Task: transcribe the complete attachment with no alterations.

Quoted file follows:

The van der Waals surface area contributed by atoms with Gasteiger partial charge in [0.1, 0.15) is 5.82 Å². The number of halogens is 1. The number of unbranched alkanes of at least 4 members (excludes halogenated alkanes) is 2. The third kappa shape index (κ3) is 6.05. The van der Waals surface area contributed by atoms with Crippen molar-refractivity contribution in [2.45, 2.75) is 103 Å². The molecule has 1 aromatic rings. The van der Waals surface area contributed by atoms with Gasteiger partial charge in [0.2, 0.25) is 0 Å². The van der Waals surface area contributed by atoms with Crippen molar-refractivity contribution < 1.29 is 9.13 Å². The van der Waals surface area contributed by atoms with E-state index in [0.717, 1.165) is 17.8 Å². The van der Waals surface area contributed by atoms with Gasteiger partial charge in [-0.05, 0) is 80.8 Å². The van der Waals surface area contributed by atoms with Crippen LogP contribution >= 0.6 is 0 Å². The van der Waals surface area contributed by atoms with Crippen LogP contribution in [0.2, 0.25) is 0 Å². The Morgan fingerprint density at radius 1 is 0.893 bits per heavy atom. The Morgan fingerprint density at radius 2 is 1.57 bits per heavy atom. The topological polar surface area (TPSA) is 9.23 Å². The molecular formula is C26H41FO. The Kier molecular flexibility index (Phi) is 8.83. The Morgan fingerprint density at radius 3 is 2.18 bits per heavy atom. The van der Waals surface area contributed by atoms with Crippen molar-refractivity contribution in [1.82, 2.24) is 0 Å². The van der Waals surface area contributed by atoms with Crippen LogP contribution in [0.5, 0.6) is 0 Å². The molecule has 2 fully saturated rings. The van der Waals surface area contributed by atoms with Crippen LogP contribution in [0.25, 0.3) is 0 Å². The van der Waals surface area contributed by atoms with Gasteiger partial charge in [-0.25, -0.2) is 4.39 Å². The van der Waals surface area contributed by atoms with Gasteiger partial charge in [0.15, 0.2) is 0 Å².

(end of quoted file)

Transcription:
The van der Waals surface area contributed by atoms with Gasteiger partial charge in [0.1, 0.15) is 5.82 Å². The number of halogens is 1. The number of unbranched alkanes of at least 4 members (excludes halogenated alkanes) is 2. The third kappa shape index (κ3) is 6.05. The van der Waals surface area contributed by atoms with Crippen molar-refractivity contribution in [2.45, 2.75) is 103 Å². The molecule has 1 aromatic rings. The van der Waals surface area contributed by atoms with Gasteiger partial charge in [0.2, 0.25) is 0 Å². The van der Waals surface area contributed by atoms with Crippen molar-refractivity contribution < 1.29 is 9.13 Å². The van der Waals surface area contributed by atoms with E-state index in [0.717, 1.165) is 17.8 Å². The van der Waals surface area contributed by atoms with Gasteiger partial charge in [-0.05, 0) is 80.8 Å². The van der Waals surface area contributed by atoms with Crippen LogP contribution >= 0.6 is 0 Å². The van der Waals surface area contributed by atoms with Crippen LogP contribution in [0.2, 0.25) is 0 Å². The Morgan fingerprint density at radius 1 is 0.893 bits per heavy atom. The Morgan fingerprint density at radius 2 is 1.57 bits per heavy atom. The topological polar surface area (TPSA) is 9.23 Å². The molecular formula is C26H41FO. The Kier molecular flexibility index (Phi) is 8.83. The Morgan fingerprint density at radius 3 is 2.18 bits per heavy atom. The van der Waals surface area contributed by atoms with Crippen molar-refractivity contribution in [1.82, 2.24) is 0 Å². The van der Waals surface area contributed by atoms with Crippen LogP contribution in [0.5, 0.6) is 0 Å². The molecule has 2 fully saturated rings. The van der Waals surface area contributed by atoms with Crippen LogP contribution in [0.25, 0.3) is 0 Å². The van der Waals surface area contributed by atoms with Gasteiger partial charge in [-0.25, -0.2) is 4.39 Å². The van der Waals surface area contributed by atoms with Gasteiger partial charge in [0.15, 0.2) is 0 Å².